So one way to filter the emails — which almost all offices try to do now — is to force constituents to fill out a web form when sending an email to the office that includes their address. That way, you can cross-check it with the CMS and determine whether the sender is a constituent. Of course, there are problems with this. First, it doesn’t work when people skip the web form and directly email staffers by finding out the email address of the LA on their topic of interest. Second, it requires the web form, which may dissuade actual constituents from writing. Third, it can be beaten relatively easily by anyone who really wants to flood Congress with opinion mail; whereas the old postal sorting system could only be beaten by postmarking stuff from each district, a strategic emailer needs only harvest an address from a district.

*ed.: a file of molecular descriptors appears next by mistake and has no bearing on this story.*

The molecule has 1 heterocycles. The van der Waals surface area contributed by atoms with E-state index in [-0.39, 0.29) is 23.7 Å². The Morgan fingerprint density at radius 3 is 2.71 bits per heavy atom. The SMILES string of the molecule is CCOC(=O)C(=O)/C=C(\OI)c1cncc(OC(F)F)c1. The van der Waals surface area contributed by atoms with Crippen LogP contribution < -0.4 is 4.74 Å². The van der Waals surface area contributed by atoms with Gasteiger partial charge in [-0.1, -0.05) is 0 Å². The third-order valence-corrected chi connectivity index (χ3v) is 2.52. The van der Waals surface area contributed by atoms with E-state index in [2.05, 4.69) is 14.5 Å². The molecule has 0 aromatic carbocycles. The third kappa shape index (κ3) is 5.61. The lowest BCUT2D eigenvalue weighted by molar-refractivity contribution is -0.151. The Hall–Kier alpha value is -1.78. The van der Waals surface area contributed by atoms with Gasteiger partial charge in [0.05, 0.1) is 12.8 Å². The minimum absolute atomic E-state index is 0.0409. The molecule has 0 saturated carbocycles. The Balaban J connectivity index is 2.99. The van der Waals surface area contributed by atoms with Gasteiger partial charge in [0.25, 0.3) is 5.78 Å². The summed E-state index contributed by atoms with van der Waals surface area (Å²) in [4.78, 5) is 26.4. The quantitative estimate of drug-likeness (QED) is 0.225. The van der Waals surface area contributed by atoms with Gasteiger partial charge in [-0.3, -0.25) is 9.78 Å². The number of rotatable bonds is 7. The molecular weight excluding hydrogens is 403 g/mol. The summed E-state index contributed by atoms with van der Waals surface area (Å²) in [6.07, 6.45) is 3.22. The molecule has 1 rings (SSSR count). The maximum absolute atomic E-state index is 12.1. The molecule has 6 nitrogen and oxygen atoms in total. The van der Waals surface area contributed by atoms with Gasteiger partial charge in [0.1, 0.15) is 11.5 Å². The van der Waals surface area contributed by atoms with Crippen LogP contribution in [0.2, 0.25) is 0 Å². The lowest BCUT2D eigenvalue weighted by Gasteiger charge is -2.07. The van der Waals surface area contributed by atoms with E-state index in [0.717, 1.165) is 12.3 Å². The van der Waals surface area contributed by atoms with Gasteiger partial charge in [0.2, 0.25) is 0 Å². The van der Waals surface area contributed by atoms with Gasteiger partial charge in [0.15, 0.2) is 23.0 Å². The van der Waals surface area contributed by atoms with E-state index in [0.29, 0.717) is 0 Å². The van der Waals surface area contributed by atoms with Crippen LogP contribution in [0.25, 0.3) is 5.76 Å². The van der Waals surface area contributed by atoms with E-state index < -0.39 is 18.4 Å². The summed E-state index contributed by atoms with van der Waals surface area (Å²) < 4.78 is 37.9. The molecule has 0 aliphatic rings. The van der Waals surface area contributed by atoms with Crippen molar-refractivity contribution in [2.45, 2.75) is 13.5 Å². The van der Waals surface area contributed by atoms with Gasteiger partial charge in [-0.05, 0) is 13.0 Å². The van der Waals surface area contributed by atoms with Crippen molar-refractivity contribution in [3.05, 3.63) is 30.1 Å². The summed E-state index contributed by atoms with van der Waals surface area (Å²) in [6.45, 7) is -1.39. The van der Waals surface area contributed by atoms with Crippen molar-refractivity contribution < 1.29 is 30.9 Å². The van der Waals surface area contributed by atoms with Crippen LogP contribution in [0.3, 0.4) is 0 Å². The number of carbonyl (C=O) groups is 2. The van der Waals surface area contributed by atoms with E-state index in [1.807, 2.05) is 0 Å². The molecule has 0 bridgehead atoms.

The end result is that a lot of the representational promise of email from the mid-90’s has not been borne out. At the outset of the email explosion, many people thought it might be a possible source of data for an office, one that could provide a good guide to district opinion. But at this point, it has largely become something that needs to be managed. The low cost of sending an email has resulted not in more useful communication from constituents, but just more work for interns and staff assistants to make sure that every constituent gets a timely response to their inquiry. And so the largest effect of the inbound email explosion has been on the structuring of the congressional offices: more low-level staffers than ever are assigned to correspondence work, but paradoxically the correspondence itself is of less value to the office.